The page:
Reclaiming clarinet repertoire: the reconstruction and performance of a selection of rediscovered clarinet concertos composed during the classical era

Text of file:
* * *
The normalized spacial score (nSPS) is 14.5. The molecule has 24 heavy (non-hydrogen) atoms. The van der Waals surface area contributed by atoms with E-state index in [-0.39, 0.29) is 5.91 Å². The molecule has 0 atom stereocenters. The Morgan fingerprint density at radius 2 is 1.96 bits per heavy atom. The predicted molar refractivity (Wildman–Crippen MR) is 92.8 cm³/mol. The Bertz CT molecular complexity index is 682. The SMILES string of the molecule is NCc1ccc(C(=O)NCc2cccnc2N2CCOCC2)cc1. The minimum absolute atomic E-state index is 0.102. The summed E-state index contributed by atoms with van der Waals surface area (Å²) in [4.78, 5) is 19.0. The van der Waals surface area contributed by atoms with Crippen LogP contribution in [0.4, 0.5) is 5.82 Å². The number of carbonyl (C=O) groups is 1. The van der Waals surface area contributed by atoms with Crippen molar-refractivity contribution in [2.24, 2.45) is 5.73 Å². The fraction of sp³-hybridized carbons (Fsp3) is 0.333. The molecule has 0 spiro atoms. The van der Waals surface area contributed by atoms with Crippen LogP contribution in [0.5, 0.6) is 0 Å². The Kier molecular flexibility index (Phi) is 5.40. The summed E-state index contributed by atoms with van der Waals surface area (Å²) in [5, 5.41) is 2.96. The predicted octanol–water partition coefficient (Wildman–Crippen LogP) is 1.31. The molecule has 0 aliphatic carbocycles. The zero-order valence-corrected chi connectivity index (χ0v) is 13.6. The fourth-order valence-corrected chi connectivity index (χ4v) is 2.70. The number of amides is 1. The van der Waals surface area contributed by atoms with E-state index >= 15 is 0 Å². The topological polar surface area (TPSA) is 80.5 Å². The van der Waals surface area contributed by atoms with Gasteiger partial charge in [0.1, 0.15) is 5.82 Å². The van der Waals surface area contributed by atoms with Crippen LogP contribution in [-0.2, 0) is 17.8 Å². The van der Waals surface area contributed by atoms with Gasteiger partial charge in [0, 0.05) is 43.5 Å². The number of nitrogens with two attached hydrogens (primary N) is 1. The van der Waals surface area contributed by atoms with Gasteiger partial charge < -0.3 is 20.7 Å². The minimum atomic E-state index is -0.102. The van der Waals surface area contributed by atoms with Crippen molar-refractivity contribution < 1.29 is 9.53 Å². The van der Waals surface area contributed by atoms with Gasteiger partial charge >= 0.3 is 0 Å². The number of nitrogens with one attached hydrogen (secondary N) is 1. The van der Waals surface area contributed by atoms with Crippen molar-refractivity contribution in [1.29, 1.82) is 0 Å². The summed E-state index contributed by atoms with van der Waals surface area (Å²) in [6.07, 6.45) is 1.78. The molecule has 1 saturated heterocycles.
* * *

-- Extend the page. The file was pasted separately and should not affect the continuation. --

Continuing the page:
This study was undertaken to explore a practical solution for the lack of a comprehensive selection of clarinet concertos written during the Classical period in Western music. The study ultimately fulfilled its objective through the rediscovery, editing, and performance of previously unpublished or lesser-known Classical clarinet concertos, thereby supplementing the era’s repertoire choice for the modern clarinet player. The study commenced with identifying a list of unpublished Classical clarinet concerto manuscripts by visiting archives and searching through catalogues in European countries, such as Switzerland, Germany, and Italy. The vast majority of the centuriesold manuscripts were either incomplete or severely worn by age. Therefore, the primary criteria for initial consideration was the completeness, accuracy, and legibility of the available manuscripts. The shortlist of possible concertos was then preliminarily transcribed, and tested by me for playability, potential performance appeal, and academic value. After consulting with several renowned early clarinet researchers such as Eric Hoeprich and Albert Rice, four concerto manuscripts were selected from the preceding shortlist. These concertos included the Concerto for Clarinet in A and Violin by Franz Xaver Hanisch; the Clarinet concerto in B-flat by Joseph Christian Willibald Michl; the Concerto for two clarinets in E-flat major by Josef Mysliveček; and the Concerto for Clarinet in B-flat by Franz Tausch. The entirety of the transcribing and editing process was guided by a thorough literature study in the field of Historically Informed Performance Practice (HIP), as well as the history of the instrument and composers. The critically examined theoretical and methodological HIP frameworks included contributions by scholars such as John Butt and Richard Taruskin. The historical integrity of the study was additionally ensured by consulting applicable literature by researchers such as Rice, Hoeprich, Pearson, and Lawson. The final editing of the scores was the result of my unusual choice to publish the concertos with string quartet accompaniment, instead of full orchestra. This decision was strongly influenced by the limited availability of local resources such as venues, professional musicians, proper instruments, and general funding. The string quartet option alleviated these issues whilst supporting the continual aim of this study, i.e. to allow previously inaccessible concertos to be readily available for performance and within reach of as many performers, who can meet the interpretive demands of the edited concertos, as possible. The edited concerto scores were exported as pdf files using the Sibelius score writer program. These scores were then distributed by me (an experienced early clarinet player) and the University of the Free State’s Odeion String Quartet for rehearsals and final review. The concerto editions were then completed, and a well-received performance of each followed. The subsequent success of the concerto performances reinforced the idea that producing scores for smaller settings allow for more performance possibilities, regardless of various financial and demographic limitations. Ultimately, four concertos were identified, edited, and performed. There are still myriad less-known, less frequently performed Classical clarinet concertos that remain unpublished or that are no longer in print, with which clarinettists should ideally be able to expand their repertoire and knowledge. It is hoped that the present study may serve as an inspiration for more editions of such concertos to be prepared. Finally, the study’s contribution to the available Classical clarinet repertoire has the potential to stimulate a reconsideration of the established repertoire, such as the Mozart Clarinet Concerto, thereby helping to reinvigorate clarinettists’ historical-contextual interpretational skills.